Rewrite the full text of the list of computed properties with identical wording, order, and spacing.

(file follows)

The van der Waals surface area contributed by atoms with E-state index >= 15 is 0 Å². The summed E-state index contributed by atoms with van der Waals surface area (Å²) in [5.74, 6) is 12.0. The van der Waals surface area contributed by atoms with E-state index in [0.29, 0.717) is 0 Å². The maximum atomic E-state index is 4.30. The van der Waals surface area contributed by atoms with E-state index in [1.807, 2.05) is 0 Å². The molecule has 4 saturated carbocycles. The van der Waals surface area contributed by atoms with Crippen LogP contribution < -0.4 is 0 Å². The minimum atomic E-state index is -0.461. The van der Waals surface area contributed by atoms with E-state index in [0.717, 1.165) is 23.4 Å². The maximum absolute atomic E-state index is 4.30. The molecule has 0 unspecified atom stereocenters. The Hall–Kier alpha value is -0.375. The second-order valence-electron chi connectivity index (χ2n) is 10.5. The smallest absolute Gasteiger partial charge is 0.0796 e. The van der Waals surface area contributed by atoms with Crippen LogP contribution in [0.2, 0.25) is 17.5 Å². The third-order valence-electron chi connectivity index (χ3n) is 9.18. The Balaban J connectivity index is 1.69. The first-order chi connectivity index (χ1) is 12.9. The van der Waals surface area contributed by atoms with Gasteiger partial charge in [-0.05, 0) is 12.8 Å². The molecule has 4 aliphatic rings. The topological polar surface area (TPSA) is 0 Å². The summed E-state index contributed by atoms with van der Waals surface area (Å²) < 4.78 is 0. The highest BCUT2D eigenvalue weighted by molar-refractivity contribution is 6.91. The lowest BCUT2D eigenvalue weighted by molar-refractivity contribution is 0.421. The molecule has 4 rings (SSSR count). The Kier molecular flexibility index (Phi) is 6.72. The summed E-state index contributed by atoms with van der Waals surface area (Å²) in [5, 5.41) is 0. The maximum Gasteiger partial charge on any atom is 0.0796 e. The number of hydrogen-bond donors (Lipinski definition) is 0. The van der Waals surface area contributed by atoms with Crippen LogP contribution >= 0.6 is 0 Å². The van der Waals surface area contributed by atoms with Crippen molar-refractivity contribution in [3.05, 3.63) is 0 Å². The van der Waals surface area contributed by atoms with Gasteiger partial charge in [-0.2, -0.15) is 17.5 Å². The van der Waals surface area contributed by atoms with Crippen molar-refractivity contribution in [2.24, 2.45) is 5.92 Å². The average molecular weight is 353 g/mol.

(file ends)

The van der Waals surface area contributed by atoms with E-state index >= 15 is 0 Å². The summed E-state index contributed by atoms with van der Waals surface area (Å²) in [5.74, 6) is 12.0. The van der Waals surface area contributed by atoms with E-state index in [0.29, 0.717) is 0 Å². The maximum atomic E-state index is 4.30. The van der Waals surface area contributed by atoms with E-state index in [1.807, 2.05) is 0 Å². The molecule has 4 saturated carbocycles. The van der Waals surface area contributed by atoms with Crippen LogP contribution < -0.4 is 0 Å². The minimum atomic E-state index is -0.461. The van der Waals surface area contributed by atoms with E-state index in [0.717, 1.165) is 23.4 Å². The maximum absolute atomic E-state index is 4.30. The molecule has 0 unspecified atom stereocenters. The Hall–Kier alpha value is -0.375. The second-order valence-electron chi connectivity index (χ2n) is 10.5. The smallest absolute Gasteiger partial charge is 0.0796 e. The van der Waals surface area contributed by atoms with Crippen LogP contribution in [0.2, 0.25) is 17.5 Å². The third-order valence-electron chi connectivity index (χ3n) is 9.18. The Balaban J connectivity index is 1.69. The first-order chi connectivity index (χ1) is 12.9. The van der Waals surface area contributed by atoms with Gasteiger partial charge in [-0.05, 0) is 12.8 Å². The molecule has 4 aliphatic rings. The topological polar surface area (TPSA) is 0 Å². The summed E-state index contributed by atoms with van der Waals surface area (Å²) < 4.78 is 0. The highest BCUT2D eigenvalue weighted by molar-refractivity contribution is 6.91. The lowest BCUT2D eigenvalue weighted by molar-refractivity contribution is 0.421. The molecule has 4 rings (SSSR count). The Kier molecular flexibility index (Phi) is 6.72. The summed E-state index contributed by atoms with van der Waals surface area (Å²) in [5, 5.41) is 0. The maximum Gasteiger partial charge on any atom is 0.0796 e. The number of hydrogen-bond donors (Lipinski definition) is 0. The van der Waals surface area contributed by atoms with Crippen LogP contribution >= 0.6 is 0 Å². The van der Waals surface area contributed by atoms with Crippen molar-refractivity contribution in [3.05, 3.63) is 0 Å². The van der Waals surface area contributed by atoms with Gasteiger partial charge in [-0.2, -0.15) is 17.5 Å². The van der Waals surface area contributed by atoms with Crippen molar-refractivity contribution in [2.24, 2.45) is 5.92 Å². The average molecular weight is 353 g/mol.